After Angel's opener, the Toon peppered Villa's goal but were greeted on many an occasion by their old foe Thomas Sorensen, the ex-Sunderland goalkeeper who famously saved a late penalty from Shearer in a 2-1 home defeat to the Black Cats in November 2000. The Dane continually thwarted Newcastle's advances, with Lee Bowyer, Kieron Dyer and Shearer all having powerful efforts palmed away by Villa's stopper.
Jenas' poor start to the game failed to subside and when presented with two glorious chances to level, he produced a poorly-executed effort from 15 yards out for the first before steering the second wide just before the half-time mark, after Dyer had superbly set up his team-mate. Both chances were either side of Barry's opportunity to double the lead, who watched his right-footed shot clatter off the inside of Shay Given's post and out of harm's way.
The second half began the same way the first ended, with Newcastle continuing to pile the pressure on O'Leary's men. Two strong penalty calls were waved away by referee Barry Knight, the first after Jlloyd Samuel appeared to handle the ball when dealing with a dangerous Laurent Robert cross. Samuel was involved in the other incident, after bundling over an onrushing Nicky Butt. Having already witnessed a goal, a number of clear-cut chances and two substantial penalty claims, the sold-out crowd had not witnessed any of the drama yet.
With just 15 minutes remaining, Butt was caught in possession by Darius Vassell who stormed through on goal with electric pace and skipped past Given, only to see his goal-bound shot hit the hand of Magpies substitute Steven Taylor. In a bizarre attempt to convince the referee that he hadn't handled the ball, Taylor dropped to the ground and clutched his chest in supposed agony. Bennett, like the rest of the 52,036 crowd, failed to get drawn in by Taylor's play-acting and immediately awarded a penalty before showing the teenager a red card.
"There were so many incidents in that game that I thought Jeremy Beadle was going to come on the pitch," Hendrie joked.
"It was almost comical - the incident with the penalty still makes me giggle. The way he tries to tell the referee he hasn't handballed it is brilliant. As a player, I would have done the same!"
Barry took the resulting penalty and scored with supreme confidence to make it 2-0. Hendrie insists that the midfielder - now 32 and on loan at Everton from Manchester City - is still class, and should be included in Roy Hodgson's squad for this summer's World Cup in Brazil.
"Sometimes you don't have to be quick; Gareth reads the game so well," said Hendrie. "He was playing centre-half when he first came into the team and he did ever so well, and moved into the midfield. His ability on the ball speaks for itself. I still think he's good enough for the England team. As a young kid, I knew Gareth was going to be something special because he worked so hard.
"Gareth will pick it up off the centre-half and look to play positively into the attacking midfielders and strikers. I think Gareth is strong, his ability on the ball is second to none, his passing is superb and he should definitely be in that England set-up."
With the Villans leading by two goals, Newcastle's discipline self-imploded. Vassell, once again, ran through the heart of the Magpies defence and was denied a goal after right-back Stephen Carr opted to push the England international as he approached the box. Replays suggested that the initial contact was outside the box, but Bennett awarded the penalty and Barry calmly slotted past the third and final goal of the afternoon.A miserable afternoon for Newcastle was compounded by one of the Premier League's most infamous moments. Nine minutes from time and trailing 3-0, Bowyer and Dyer were involved in a heated exchange of words on the half-way line, leading to an on-pitch brawl between the two Magpies midfielders. Rumours suggested that the cause of the fight ranged from a bet that Dyer placed in which he wouldn't pass to Bowyer, to a feud over the ex-Leeds man's girlfriend. Such claims were strenuously denied afterwards, but what was certain was that the league had never seen anything quite like it.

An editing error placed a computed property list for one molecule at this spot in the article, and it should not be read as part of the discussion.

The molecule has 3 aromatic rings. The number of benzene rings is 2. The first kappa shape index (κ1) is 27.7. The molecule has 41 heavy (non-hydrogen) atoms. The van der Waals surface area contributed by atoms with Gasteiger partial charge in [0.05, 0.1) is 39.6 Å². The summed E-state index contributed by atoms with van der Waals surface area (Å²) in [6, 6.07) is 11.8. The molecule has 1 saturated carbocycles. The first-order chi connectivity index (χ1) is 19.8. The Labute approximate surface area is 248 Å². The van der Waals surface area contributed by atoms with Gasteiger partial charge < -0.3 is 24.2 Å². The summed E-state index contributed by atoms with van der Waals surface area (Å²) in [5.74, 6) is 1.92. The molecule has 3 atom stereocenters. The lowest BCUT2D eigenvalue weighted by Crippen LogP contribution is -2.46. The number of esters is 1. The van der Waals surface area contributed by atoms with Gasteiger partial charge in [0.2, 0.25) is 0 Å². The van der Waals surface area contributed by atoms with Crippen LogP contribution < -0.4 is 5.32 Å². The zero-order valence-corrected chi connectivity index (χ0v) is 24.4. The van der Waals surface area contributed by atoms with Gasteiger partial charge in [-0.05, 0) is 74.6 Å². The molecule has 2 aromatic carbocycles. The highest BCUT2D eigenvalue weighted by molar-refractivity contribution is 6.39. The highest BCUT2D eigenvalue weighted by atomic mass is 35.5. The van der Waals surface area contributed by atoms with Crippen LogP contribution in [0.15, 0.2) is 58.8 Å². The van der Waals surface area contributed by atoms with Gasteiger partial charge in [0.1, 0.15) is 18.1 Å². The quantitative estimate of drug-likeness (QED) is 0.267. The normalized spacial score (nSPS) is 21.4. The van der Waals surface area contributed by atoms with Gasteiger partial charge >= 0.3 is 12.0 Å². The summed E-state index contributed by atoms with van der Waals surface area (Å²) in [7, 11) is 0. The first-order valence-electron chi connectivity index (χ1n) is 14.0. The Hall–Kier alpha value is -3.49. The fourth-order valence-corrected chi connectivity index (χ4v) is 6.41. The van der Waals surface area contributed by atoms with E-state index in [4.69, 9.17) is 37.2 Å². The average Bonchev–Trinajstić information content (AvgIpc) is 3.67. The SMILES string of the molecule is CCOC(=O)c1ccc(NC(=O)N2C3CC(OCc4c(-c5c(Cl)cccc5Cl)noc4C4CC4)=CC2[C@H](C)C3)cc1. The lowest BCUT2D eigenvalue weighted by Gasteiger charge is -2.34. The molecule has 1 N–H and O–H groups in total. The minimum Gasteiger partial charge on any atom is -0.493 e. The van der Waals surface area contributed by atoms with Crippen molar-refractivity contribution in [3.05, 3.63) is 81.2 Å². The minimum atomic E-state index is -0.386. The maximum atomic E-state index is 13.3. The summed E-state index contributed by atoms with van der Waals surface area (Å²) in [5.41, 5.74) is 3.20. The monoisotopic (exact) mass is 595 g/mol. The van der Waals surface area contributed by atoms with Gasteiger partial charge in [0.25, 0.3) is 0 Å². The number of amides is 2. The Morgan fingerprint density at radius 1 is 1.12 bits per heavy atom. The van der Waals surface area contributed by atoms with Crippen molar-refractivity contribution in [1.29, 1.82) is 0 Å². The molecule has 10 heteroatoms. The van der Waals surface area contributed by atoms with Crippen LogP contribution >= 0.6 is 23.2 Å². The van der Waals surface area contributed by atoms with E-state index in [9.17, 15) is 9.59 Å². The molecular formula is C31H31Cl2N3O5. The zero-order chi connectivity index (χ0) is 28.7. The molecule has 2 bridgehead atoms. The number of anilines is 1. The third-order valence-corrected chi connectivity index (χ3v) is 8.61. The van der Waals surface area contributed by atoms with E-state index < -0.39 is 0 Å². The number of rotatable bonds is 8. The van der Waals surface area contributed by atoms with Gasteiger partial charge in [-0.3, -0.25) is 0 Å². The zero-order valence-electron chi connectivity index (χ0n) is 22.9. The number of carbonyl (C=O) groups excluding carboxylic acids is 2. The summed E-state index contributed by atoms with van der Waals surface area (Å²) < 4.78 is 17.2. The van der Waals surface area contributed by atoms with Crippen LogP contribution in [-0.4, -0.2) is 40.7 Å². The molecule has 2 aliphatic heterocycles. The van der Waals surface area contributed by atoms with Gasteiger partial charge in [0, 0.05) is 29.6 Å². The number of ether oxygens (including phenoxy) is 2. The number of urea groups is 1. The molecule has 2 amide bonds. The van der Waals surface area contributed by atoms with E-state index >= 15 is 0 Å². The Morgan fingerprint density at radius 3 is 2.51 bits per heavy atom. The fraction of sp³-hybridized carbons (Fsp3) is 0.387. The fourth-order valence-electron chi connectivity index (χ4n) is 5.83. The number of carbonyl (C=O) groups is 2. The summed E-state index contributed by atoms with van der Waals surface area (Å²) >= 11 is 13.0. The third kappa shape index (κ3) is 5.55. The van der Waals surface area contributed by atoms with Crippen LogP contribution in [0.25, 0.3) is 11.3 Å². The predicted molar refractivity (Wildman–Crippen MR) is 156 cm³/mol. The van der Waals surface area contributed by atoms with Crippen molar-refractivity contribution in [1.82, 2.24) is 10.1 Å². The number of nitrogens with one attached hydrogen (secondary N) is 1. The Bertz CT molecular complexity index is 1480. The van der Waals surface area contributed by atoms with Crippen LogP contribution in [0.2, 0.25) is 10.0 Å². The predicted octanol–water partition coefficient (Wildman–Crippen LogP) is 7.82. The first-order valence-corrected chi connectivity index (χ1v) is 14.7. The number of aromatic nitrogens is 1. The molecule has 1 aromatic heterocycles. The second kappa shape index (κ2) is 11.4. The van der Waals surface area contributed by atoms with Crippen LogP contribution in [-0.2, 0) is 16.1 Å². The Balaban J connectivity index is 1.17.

Both players were sent off, with a ripped-shirted Bowyer receiving an earful from Shearer, who must have been momentarily questioning his decision to stay on another year. With Dyer receiving a three-match ban, Bowyer was adjudged to have thrown the first punch and was subject to a hefty six-week fine and a four-match ban, whilst Northumbria Police also decided to take action with the one-time England international admitting a charge of using threatening behaviour.
Having a flutter on a 3-0 Villa win over eight Newcastle players would have returned a fortune, and Hendrie admits he was more than happy to see the Magpies self-destruct.
"Me and Gareth know the pair of them through the Under-21s and to see them having a scrap was completely bizarre," he recalls. "It was a comedy of errors. It's hard to go up to Newcastle and leave with something, but those two incidents made our job a bit easier.
"I remember Gareth trying to split them up because he was closest to them and to this day, I still have no idea what caused them to fight it. I'm away with Lee Bowyer next week in Dubai, I think I'll have to mention it when we're away and try and get an explanation!
"At the time when it happened, the players were in complete shock. I remember walking over to Gareth and just being shell-shocked, asking 'what on earth's gone on there?' It was full blooded and shirts were getting ripped off. After the match, you laugh about it but you could sense that the stadium was in shock. It was crazy."
With Newcastle on the back of three successive losses in the league and with Villa winning just one of their last seven, both sides will be keen to battle out a valuable three points this Sunday - with the latter side in particular aiming to avoid a relegation dogfight.
Thanks to Lee Hendrie, who predicts Villa will come away from Newcastle with a 2-1 victory on Sunday. Watch the game live on Sky Sports 1HD, with coverage underway from 12.30pm.